Close Icon

Let’s get started! Coming up next:

What We Can Add – Copy and paste tags for your site
When We Fire Them – Rules, Scheduling, and custom macros
What They Say – Using Macros to update content
Measuring Success – Add Event Tracking to see how your messages are doing

What Can We Add

Here are few simple things to get you started! Feel free to take a tweak. For each of these, we’re adding HTML to your website that contains the frame of the messaging we intend our visitors to see. We use a few different ways to do this, using jQuery, or just by adding the HTML to the page and hidden. We’ll also include some CSS to make them look pretty, and we’ll do it all inside of a Custom HTML Tag. We use jQuery to make them animate nicely and to insert them into the page a little easier. If you don’t already have this on your site, I would look into including this when the pages load. You can also include them at the top of your Custom HTML Tag if this is the only reason you’ll need it.

1. Breaking News Box

Whether you have a news site or an ecommerce site, there may be occasions where you want to need to send a message to all visitors. If you’re a content site, perhaps there is quite literally breaking news that you want to share will all of your visitors. Or maybe you’re running a special that’s about to end. All of these are great candidates for a breaking news strip that appears at the top of your page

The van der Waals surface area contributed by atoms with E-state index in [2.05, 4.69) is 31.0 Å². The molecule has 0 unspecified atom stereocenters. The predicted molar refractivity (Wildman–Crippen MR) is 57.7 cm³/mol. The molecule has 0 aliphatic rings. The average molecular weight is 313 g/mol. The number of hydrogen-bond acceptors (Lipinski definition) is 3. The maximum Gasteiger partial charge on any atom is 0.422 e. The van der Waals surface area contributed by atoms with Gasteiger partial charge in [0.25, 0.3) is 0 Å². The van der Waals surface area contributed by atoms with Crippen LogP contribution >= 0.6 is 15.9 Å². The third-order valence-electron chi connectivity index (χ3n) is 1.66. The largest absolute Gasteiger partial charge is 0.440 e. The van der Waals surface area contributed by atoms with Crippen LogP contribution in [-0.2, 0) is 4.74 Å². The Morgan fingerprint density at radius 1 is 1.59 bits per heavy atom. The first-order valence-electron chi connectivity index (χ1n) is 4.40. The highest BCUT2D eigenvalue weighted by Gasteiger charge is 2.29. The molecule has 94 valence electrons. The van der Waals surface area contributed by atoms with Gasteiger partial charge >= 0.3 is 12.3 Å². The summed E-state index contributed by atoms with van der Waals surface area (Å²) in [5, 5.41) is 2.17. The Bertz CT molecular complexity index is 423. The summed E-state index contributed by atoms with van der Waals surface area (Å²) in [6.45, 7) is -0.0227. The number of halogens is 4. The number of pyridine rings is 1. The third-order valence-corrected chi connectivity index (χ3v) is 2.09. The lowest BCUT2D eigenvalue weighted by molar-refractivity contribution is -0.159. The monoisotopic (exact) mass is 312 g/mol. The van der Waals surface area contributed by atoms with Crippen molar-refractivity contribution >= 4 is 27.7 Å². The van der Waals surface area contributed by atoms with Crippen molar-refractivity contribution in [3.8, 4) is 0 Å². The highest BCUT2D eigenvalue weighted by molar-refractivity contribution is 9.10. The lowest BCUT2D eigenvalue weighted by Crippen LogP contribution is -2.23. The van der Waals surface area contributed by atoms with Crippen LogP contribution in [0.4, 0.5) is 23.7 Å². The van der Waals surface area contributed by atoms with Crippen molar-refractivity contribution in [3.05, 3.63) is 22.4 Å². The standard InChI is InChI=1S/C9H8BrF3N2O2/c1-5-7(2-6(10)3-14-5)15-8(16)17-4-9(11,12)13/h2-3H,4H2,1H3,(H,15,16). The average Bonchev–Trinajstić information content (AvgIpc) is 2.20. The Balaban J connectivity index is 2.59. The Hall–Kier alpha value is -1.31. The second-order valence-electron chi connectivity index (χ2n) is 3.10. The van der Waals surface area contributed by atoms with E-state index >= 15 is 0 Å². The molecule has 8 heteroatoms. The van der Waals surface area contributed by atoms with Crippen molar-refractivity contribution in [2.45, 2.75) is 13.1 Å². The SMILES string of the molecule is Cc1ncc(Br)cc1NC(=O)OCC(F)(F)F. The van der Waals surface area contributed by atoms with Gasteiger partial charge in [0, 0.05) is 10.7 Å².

Add it to your site with the following custom HTML Tag. You’ll notice there’s a spot where it says “##### YOUR CONTENT HERE #####.” We’ll come back to this!


2. Fly-In Promotion

Sometimes it might be nice to have an ad or promotion fly-in from the side of the page, rather than the top. This example uses the same basic concept, but it’s just styled a little differently. We’ve used this on our Google Tag Manager blog posts to cross-promote our Google Tag Manager training.


Add it to your site with the following custom HTML Tag. You’ll notice this one also has a spot where it says “##### YOUR CONTENT HERE #####.”



##### YOUR CONTENT HERE #####.